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Dean Gets Religion

Certainly there's a large helping of political calcualtion to Howard Dean's recent spate of statements about his faith shortly after being criticized for being too secular. But I think his apparent secularism is more a New Englander's reluctance to drop the J-word than a lack of religious feeling. He seems to get what Christianity's role in politics should be.

Dean Says Faith Swayed Decision On Gay Unions

Democratic front-runner Howard Dean said Wednesday that his decision as governor to sign the bill legalizing civil unions for gays in Vermont was influenced by his Christian views, as he waded deeper into the growing political, religious and cultural debate over homosexuality and the Bible's view of it.

"The overwhelming evidence is that there is very significant, substantial genetic component to it," Dean said in an interview Wednesday. "From a religious point of view, if God had thought homosexuality is a sin, he would not have created gay people."

... Dean said he does not often turn to his faith when making policy decisions but cited the civil union bill as a time he did. "My view of Christianity . . . is that the hallmark of being a Christian is to reach out to people who have been left behind," he told reporters Tuesday. "So I think there was a religious aspect to my decision to support civil unions."

The first statement from Dean I don't care much for. Some people are genetically predisposed to alcoholism, but that doesn't mean that God approves of alcohol abuse. The second bit, however, is how Christianity should enter into politics. It's consistent with Dean's earlier statement that:

''Christ was someone who sought out people who were disenfranchised, people who were left behind ... 'He fought against self-righteousness of people who had everything ... He was a person who set an extraordinary example that has lasted 2000 years, which is pretty inspiring when you think about it.''

It's not about declaring personal faith in the divinity of Jesus, or about believing you've been divinely appointed to your role. It's about being motivated to show "love, joy, peace, patience, kindness, goodness, faithfulness, gentleness, and self-control." Interestingly, immediately after listing those qualities as "fruits of the spirit," Paul says that "against such things there is no law" -- meaning that these are generally acceptable to people of many religions and nonreligious philosophies. That fits in well with Dean's objection -- phrased in a way that makes people think he's anti-religious -- to the "fundamentalist preachers" who would base our law on uniquely conservative Christian dogma. It's a sort of Rawlsian spirituality, promoting core values that can be justified under many different worldviews.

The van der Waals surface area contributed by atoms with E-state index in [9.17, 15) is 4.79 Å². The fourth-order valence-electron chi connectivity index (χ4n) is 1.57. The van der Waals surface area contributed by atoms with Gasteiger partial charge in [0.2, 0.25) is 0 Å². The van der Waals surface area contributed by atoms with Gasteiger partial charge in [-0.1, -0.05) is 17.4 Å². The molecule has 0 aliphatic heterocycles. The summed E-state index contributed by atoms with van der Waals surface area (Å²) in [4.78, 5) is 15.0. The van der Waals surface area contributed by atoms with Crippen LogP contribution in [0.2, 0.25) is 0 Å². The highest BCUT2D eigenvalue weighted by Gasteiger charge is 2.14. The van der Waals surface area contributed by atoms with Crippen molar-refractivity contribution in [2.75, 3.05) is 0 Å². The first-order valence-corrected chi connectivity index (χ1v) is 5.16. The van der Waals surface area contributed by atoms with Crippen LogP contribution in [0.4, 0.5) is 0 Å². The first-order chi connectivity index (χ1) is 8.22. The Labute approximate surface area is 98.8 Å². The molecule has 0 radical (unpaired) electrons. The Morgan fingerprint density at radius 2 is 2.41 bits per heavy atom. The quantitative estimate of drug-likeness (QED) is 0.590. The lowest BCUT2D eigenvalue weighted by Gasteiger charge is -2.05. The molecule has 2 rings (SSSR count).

There's a contrast in the political sensibilities of the Old and New Testaments that parallels the contrast between henotheism and universalism. The God of the Old Testament is the God of Israel, a God who seems more interested in making his people victorious over the Caananite worshippers of Baal than in getting the Caananites to worship him. As befits a deity with an interest in a particular people at a particular time, he imparts to them a detailed code of law (forming the bulk of Exodus, Leviticus, Numbers, and Deuteronomy) describing how they are to run their society. The God of the New Testament, on the other hand, turns his attention to the world at large, which was and would be inhabited by many different people with different cultures and different situations. The Jews at the time were hoping for a henotheistic messiah, who would solve their particular current problems (oppression by the Romans). Instead, Jesus and his followers articulate a set of principles -- most importantly the command to love one's neighbor as oneself -- that, in combination with knowledge about the particular situation, can be used to derive more practically applicable specific laws. (UPDATE: Via fantastic planet, I'm reminded of a scripture reference for Jesus' focus on fundamental principles instead of specific applications.)

Politically Christian conservatives often seem to yearn for henotheism. They want America to be the chosen nation of God. And they want to find explicit legal prescriptions in the verses of the Bible. It's perhaps no coincidence that the most popular Bible verse in conservative cultural politics is the prohibition on homosexuality in the Old Testament book of Leviticus.

But the teachings of Jesus, as I read them, don't let us off that easy. They don't give us the final answer. While I believe that Dean is right to say that Democratic policies are the correct particular implementation of God's general spirit, I wouldn't give that interpretation the stamp of divine certainty. A Christian politician must struggle to remain true to God's general spirit while taking responsibility for his or her particular interpretation (rather than ducking responsibility with a "hey, that's just what God says. Go argue with him").


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